In the current specification of Ethereum 2.0, the stake is locked for half a year. However, the attacker could launch his attack at the very end of the stake lock interval. A possible fix is setting a time interval before the release, during which time the stake can’t be elected into the shard committee, and then get used in a double-spend attack. However, this countermeasure reduces the cost effectiveness of staking. During this time interval, all affected stakeholders should get compensation for their locked funds. Yet these funds are “deactivated,” and therefore do not participate in block validation. Moreover, the malicious actor can use this fix for his benefit, since he can carefully choose a time for his attack. He can lock his stakes simultaneusly, so that his stakes get “activated” and “deactivated” simultaneously. In contrast, honest stakeholders often have a part of their stake deactivated, and therefore excluded from the validation process. So getting ⅔ of votes in committees becomes even easier.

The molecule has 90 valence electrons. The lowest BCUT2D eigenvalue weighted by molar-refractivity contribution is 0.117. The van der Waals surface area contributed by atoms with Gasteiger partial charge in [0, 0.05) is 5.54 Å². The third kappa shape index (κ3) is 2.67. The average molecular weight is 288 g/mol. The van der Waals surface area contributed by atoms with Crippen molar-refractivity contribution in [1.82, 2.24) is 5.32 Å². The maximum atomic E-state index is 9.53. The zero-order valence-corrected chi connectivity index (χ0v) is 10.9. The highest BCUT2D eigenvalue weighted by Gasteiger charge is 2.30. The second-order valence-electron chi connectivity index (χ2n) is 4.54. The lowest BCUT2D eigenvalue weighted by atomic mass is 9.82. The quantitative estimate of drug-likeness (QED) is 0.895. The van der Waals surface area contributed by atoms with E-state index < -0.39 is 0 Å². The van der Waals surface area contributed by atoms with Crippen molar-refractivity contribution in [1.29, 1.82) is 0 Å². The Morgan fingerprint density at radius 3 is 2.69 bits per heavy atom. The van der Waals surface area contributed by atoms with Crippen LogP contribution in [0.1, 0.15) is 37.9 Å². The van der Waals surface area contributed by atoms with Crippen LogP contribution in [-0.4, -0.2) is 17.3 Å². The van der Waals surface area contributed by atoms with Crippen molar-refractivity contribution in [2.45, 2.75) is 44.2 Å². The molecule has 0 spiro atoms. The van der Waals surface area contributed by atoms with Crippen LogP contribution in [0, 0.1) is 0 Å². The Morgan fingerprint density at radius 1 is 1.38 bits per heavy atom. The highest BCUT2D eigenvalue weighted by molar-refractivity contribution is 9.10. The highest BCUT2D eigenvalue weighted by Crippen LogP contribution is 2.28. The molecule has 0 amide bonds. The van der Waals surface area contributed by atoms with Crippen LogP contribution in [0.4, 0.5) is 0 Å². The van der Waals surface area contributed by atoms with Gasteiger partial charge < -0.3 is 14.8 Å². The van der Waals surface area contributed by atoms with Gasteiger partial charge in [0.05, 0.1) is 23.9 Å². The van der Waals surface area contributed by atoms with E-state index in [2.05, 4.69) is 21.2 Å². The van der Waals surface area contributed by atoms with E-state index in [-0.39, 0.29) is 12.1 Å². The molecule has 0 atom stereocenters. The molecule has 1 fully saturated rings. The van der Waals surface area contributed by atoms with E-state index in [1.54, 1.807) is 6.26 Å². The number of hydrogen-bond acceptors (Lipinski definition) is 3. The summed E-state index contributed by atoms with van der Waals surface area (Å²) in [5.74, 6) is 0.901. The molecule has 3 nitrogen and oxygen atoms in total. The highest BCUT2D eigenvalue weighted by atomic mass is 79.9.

One may argue that in this version of the attack, honest nodes can observe that ⅓ of the stake at the Beacon chain committee is used to fulfil the attack. They could take actions not listed in the Casper protocol to punish the attacker. A first option would be trying to lock more funds into the stake. The second is to start a new fork. The first option is not a viable case, since the attacker can conduct “censorship.”